1911 Encyclopædia Britannica/Vallandigham, Clement Laird

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VALLANDIGHAM, CLEMENT LAIRD (1820-71), American politician, was born in New Lisbon, Ohio, on the 29th of July 1820. He was educated in the common schools and afterwards studied law and was admitted to the bar in 1842. Elected to the Ohio House of Representatives in 1845, he became one of the extremest of the state rights Democrats of his section, emphasizing his principles in the legislature in the local and national party conventions, and in the columns of a newspaper, the Western Empire, which he edited at Dayton, Ohio, in 1847-49. From 1858 to 1863 he was in the lower house of Congress, where he was noted for his strong opposition to the principles and policies of the growing Republican party, his belief that the South had been grievously wronged by the North, his leadership of the Peace Democrats or Copperheads, who were opposed to the prosecution of the war, and his bitter attacks upon the Lincoln administration, which, he said, was destroying the Constitution and would end by destroying civil liberty in the North. Attempts were made to expel him, but without success. In 1863 he made violent speeches in Ohio against the administration, and for these he was arrested by the military authorities, tried by military commission, and sentenced to imprisonment. President Lincoln commuted this sentence to banishment, and Vallandigham was sent into the Confederate lines, whence he made his way to Canada. While in exile he was elected supreme commander of the Knights of the Golden Circle in Ohio and received the Democratic nomination for governor of Ohio, but was defeated. In 1864 he returned to Ohio, took active part in the campaign of that year, wrote part of the National Democratic platform at Chicago, and assisted to nominate McClellan for the presidency. After the war he denounced the Reconstruction policy of the Republicans as unconstitutional and tyrannical, but in 1870, seeing the uselessness of further opposition, he advised his party to accept the situation and adopt new issues. He thus initiated what was known as the " New Departure " Democratic movement. Vallandigham was a good lawyer and a popular politician. He was fanatically devoted to the Constitution as he understood that document, and in his course during the war he was not, as his enemies asserted, trying to aid the Confederates, but merely desirous of restoring " the Union as it was." He died in Lebanon, Ohio, on the 17th of June 1871.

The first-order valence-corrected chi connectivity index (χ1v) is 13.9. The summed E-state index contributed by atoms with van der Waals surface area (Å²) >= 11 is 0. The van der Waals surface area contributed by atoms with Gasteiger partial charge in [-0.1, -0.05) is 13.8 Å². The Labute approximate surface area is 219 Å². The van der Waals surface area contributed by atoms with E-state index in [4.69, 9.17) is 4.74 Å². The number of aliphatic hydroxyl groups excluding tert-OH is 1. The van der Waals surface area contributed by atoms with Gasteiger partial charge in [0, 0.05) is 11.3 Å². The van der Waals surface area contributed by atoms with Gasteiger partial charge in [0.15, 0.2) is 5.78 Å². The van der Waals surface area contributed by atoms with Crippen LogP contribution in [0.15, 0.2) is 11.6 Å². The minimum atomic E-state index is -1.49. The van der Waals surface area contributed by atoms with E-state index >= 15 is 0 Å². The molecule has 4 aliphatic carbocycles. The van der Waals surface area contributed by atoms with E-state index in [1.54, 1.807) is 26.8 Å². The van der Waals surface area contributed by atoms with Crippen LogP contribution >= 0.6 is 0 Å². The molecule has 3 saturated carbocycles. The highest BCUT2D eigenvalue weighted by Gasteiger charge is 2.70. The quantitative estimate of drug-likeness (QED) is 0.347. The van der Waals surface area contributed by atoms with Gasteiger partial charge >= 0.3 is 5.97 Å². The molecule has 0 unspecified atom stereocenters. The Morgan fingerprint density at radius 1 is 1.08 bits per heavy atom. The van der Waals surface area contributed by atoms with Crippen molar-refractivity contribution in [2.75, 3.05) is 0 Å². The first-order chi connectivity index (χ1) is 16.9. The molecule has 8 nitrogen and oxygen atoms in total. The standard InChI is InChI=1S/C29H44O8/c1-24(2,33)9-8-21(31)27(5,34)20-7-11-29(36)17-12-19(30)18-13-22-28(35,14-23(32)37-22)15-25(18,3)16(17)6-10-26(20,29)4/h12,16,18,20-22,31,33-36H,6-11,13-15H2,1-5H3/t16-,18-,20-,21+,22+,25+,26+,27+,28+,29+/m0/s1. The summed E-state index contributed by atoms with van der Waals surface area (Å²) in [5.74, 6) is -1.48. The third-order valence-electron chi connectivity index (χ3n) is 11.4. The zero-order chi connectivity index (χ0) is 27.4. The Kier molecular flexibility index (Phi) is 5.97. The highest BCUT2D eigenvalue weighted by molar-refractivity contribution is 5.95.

See J. L. Vallandigham, Life of Clement L. Vallandigham (Baltimore, 1872); and J. F. Rhodes, History of the United States from the Compromise of 1850 (New York, 1893-1906).